Sir Stanley Spencer, R.A. (1891-1959)
Artist's Resale Right ("Droit de Suite"). Artist's… Read more
Sir Stanley Spencer, R.A. (1891-1959)


Sir Stanley Spencer, R.A. (1891-1959)
oil on canvas
30 x 20 in. (76.4 x 50.8 cm.)
Painted in 1951.
Commissioned by Dr. O. Frank, 1951.
Anonymous sale, Christie's, London, 11 November 1988, lot 402, where purchased by the present owner.
K. Bell, Stanley Spencer: A Complete Catalogue of the Paintings, London, 1992, pp. 313, 494, no. 362, illustrated.
London, Royal Academy, Summer Exhibition, May - August 1951, no. 12.
Cookham, Church and Vicarage, Stanley Spencer, May - June 1958, no. 26.
Special notice

Artist's Resale Right ("Droit de Suite"). Artist's Resale Right Regulations 2006 apply to this lot, the buyer agrees to pay us an amount equal to the resale royalty provided for in those Regulations, and we undertake to the buyer to pay such amount to the artist's collection agent.

Brought to you by

Anne Haasjes
Anne Haasjes

Lot Essay

Painted in 1951, the present work belongs to a series of commissions from the Frank family of Maidenhead. Spencer and Dr Osmund Frank first met around 1935 when Spencer took Frank to see his murals at the Sandham Memorial Chapel at Burghclere. When funds were raised in 1950 Spencer was commissioned by Dr Osmund Frank (Bell 351) to produce his portrait at the end of his four year term as Mayor of Maidenhead. He subsequently painted his wife, Dickory, Mrs Frank, J.P. (Bell 392) known locally as Dr Winnifred Augusta Doherty, a practising psychiatrist; their son, Andrew (Bell 392), then aged 2 and 1/2 years old; and the Yorkshire terrier, Jummie III and Dr Frank (Bell 410), seen in the arms of its owner. The sittings for this series of portraits took place at the Franks’ home, Chauntry Court in Maidenhead, an imposing house situated on the banks of the River Thames and where Spencer had become a regular visitor.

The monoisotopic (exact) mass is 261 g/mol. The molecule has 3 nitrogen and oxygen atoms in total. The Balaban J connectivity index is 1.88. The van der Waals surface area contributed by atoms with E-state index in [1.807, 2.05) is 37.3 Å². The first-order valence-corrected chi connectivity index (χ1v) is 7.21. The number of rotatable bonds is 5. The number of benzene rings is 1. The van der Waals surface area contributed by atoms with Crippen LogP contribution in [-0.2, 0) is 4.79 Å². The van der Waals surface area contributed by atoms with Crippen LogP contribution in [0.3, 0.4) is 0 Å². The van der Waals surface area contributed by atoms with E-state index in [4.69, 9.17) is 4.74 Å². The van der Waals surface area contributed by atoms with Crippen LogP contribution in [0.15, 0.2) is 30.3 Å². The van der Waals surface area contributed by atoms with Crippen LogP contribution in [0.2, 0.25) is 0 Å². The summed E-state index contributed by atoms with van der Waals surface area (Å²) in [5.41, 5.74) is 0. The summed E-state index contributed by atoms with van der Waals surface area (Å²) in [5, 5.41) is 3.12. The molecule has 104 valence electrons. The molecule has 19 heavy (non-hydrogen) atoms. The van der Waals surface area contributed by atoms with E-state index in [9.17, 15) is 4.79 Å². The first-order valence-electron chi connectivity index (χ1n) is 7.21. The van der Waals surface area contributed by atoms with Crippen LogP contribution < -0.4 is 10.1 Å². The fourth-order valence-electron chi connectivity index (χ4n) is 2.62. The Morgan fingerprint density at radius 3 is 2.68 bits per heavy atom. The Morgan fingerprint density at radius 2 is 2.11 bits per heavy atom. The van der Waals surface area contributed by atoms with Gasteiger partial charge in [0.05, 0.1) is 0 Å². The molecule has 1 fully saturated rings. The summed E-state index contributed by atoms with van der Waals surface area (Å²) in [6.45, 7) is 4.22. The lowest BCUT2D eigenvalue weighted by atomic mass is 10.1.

It was here during a number of visits to paint Mrs Frank in 1951 that Spencer had noticed a glorious amaryllis, in full bloom. In her portrait, this luxurious flower is positioned on the window sill of the heavily-leaded windows of the drawing room. Even in the commissioned portrait, it is clear that the flower has divided the artist’s attention; it reaches out from its position behind the heavily jewelled and coiffured sitter, to almost touch her impassive face. The flower claims the viewer’s attention as Spencer is clearly captivated by its beauty. He always painted from life so he chose to quickly follow up this commission with a portrait of this beautiful specimen in a picture that demonstrates not only its exotic beauty, but the sumptuous surroundings in which such a species would thrive. He told the Franks that he wanted to paint a picture of an amaryllis which once seen would never be forgotten (private correspondence from Osmund Frank to Keith Bell).
In the present work, the flower has moved from a position in the window to take centre stage in the drawing room, set against the canopied brick fireplace, roaring fire and brass fender. The heavily patterned carpet, rug and gothic bronze statues, also seen in Dr Frank’s portrait, were presumably fittings in this room. Nevertheless, Spencer wishes to impress the viewer not only with these important local commissions that he had undertaken, but also by giving a glimpse of a sumptuous interior in one of the most fashionable addresses in the area and in which he was a welcome visitor.

More from Modern British & Irish Art Evening Sale

View All
View All